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How Trump Differs From Demagogues Past

Joseph McCarthy and Charles Coughlin were prominent at a time when American institutions still wielded clout.

Hulton Archive/Getty Images

America has been lucky with its demagogues, who until recently have self-destructed or run into ruin before they could do a maximum amount of damage. As Donald Trump continues to poison public discourse with his open racism, most recently in his call to bar all Muslims from entering the United States, it’s worth reflecting on the fate of earlier rabble-rousers like Father Charles Coughlin and Joseph McCarthy. 

Both of them in their heyday dominated headlines the way Trump does now, with divisive, mudslinging politics, filled with lurid lies and outrageous conspiracy theories. Both Coughlin and McCarthy flourished for longer than they should have. But both had their careers ended by the national media and effective institutional opposition from the organizations that nurtured them—the Catholic Church in the case of Coughlin and the Republican Party in the case of McCarthy. The unavoidable question is: Are there contemporary institutions that can rein in Trump?

Father Coughlin, a Canadian-born and -educated Catholic priest, settled in Detroit in 1923, and got his start as a political broadcaster in a benign way in 1926 with a religiously focused weekly radio address. In the early days, Coughlin’s show was largely apolitical, aside from its critique of the Ku Klux Klan’s anti-Catholicism. With the onset of the Depression, Coughlin increasingly preached a message based on Catholic social thought that emphasized the dignity of labor and the need to ameliorate poverty.

During these Depressions years, Coughlin became enormously popular, with an audience that at times reached 30 million. In keeping with the church’s social teachings, Coughlin was both anti-capitalist and anti-socialist, arguing for a Christian-inspired middle path of economic cooperation. For a time, he was an ardent supporter of Franklin Roosevelt’s New Deal, but turned against the Democratic president by the mid-1930s, because he thought FDR was too beholden to financial interests.

Coughlin’s turn against Roosevelt was coupled with an increasingly strident anti-Semitism, as he blamed the Depression on Jewish bankers and republished The Protocols of the Elders of Zion in his journal Social Justice. Coughlin’s conspiratorialism and anti-Semitism were met with a strong pushback from within the Catholic Church and from political liberals. Economic boycotts pushed Coughlin out of key radio markets like New York. Prominent clergymen, like Monsignor John Ryan of Catholic University in Washington, took to the airwaves to argue that Coughlin’s economic nostrums, which included some oddball monetary schemes, were not in keeping with church teachings.

Although the Vatican wanted Coughlin off the air, he was for a time protected by Bishop Michael Gallagher of Detroit. Gallagher’s successor, Bishop Edward Mooney, took a stronger stance against Coughlin. In 1942, he ordered the priest to end his broadcast career and return to pastoral work. In sum, the hierarchical nature of the church proved strong enough to put the lid on Coughlin, even though it had let him run on for far too long.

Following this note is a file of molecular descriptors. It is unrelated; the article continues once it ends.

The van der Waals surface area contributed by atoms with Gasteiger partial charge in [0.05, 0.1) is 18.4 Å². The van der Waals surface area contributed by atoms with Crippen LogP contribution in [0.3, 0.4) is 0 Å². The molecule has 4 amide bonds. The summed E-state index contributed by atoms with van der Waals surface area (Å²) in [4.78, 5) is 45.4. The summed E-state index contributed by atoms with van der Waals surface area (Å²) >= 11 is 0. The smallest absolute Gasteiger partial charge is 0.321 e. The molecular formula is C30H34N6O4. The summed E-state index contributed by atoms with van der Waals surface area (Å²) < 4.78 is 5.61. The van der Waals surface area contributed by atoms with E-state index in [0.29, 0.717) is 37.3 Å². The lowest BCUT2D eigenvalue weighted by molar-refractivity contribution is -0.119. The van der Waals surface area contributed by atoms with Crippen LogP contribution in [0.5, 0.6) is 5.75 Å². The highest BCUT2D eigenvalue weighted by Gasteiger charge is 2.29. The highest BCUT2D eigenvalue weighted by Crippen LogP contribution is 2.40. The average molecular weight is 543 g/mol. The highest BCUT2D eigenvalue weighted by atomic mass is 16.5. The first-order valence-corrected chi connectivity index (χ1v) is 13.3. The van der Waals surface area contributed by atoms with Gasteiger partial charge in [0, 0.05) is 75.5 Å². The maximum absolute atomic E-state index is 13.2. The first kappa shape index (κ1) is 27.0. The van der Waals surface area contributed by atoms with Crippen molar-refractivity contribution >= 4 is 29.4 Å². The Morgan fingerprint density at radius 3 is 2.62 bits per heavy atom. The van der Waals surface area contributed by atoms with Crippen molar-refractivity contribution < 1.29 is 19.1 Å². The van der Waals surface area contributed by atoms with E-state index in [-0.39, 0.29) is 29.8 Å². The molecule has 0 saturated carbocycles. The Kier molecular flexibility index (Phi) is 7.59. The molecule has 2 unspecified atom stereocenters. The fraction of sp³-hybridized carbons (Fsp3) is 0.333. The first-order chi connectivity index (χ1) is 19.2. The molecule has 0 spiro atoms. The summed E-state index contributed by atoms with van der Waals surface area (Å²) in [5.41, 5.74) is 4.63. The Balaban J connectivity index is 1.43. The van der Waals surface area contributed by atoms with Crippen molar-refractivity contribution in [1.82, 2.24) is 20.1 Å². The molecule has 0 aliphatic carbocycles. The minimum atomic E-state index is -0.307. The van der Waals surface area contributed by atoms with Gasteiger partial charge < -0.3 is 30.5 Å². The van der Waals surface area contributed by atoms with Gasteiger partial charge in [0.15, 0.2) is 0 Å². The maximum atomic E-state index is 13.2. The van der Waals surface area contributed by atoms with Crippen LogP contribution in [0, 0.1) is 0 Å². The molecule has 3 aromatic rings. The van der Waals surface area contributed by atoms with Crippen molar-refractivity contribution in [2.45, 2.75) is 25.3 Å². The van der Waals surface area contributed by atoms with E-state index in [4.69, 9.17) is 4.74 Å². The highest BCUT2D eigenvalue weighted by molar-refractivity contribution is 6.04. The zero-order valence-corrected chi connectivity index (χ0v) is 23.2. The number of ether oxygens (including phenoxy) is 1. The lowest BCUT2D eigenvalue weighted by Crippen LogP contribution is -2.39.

The anti-communist demagogue Joseph McCarthy followed a similar trajectory. For a few years in the early 1950s, he was the darling of the Republican Party and the right-wing media because of the political usefulness of his accusations that New Deal liberalism was infected with communism. Politicians like Dwight Eisenhower were happy to campaign with McCarthy while media outlets like The Chicago Tribune and Time magazine amplified his voice.

But in 1954, McCarthy made the mistake of attacking the army, a popular institution that was able to stand up to the Wisconsin senator. It was an army lawyer, Joseph Welch, who unleashed a devastating attack on McCarthy during a televised hearing, famously asking, “Have you no sense of decency, sir, at long last? Have you left no sense of decency?” Later in 1954, the Senate voted to censure McCarthy, a motion that won the support of half the Republicans in the Senate. After the censure, many of McCarthy’s friends in the media deserted him.

Writing in The Atlantic in June of this year, Peter Beinart drew some parallels between Trump and McCarthy, seeing Trump as having a potentially similar downfall. “Although it’s too early to declare Trump’s political career over, the last few days resemble McCarthy’s descent in 1953 and 1954,” Beinart wrote, following Trump’s attack on John McCain’s war record. Beinart, in fact, was premature: Trump came out of that firestorm stronger than ever. And the larger question remains whether Trump’s fate will ever resemble McCarthy’s.

As flawed as it was in 1954, the Republican Party was still strong enough to stand up to McCarthy. Once the Senate censured him, he lost standing. In 2015, it’s not clear that the Republican Party as an institution has the muscle to take on Trump. He doesn’t need the party for money and he holds no elective office. So there is almost nothing the party can do to rein him in. Meanwhile, the mainstream media’s reputation has never been worse, and it is particularly suspect among Republican voters.

The downfalls of demagogues like Coughlin and McCarthy show the importance of strong institutions in keeping in check rabble-rousers and hate-mongers. But where are such institutions now?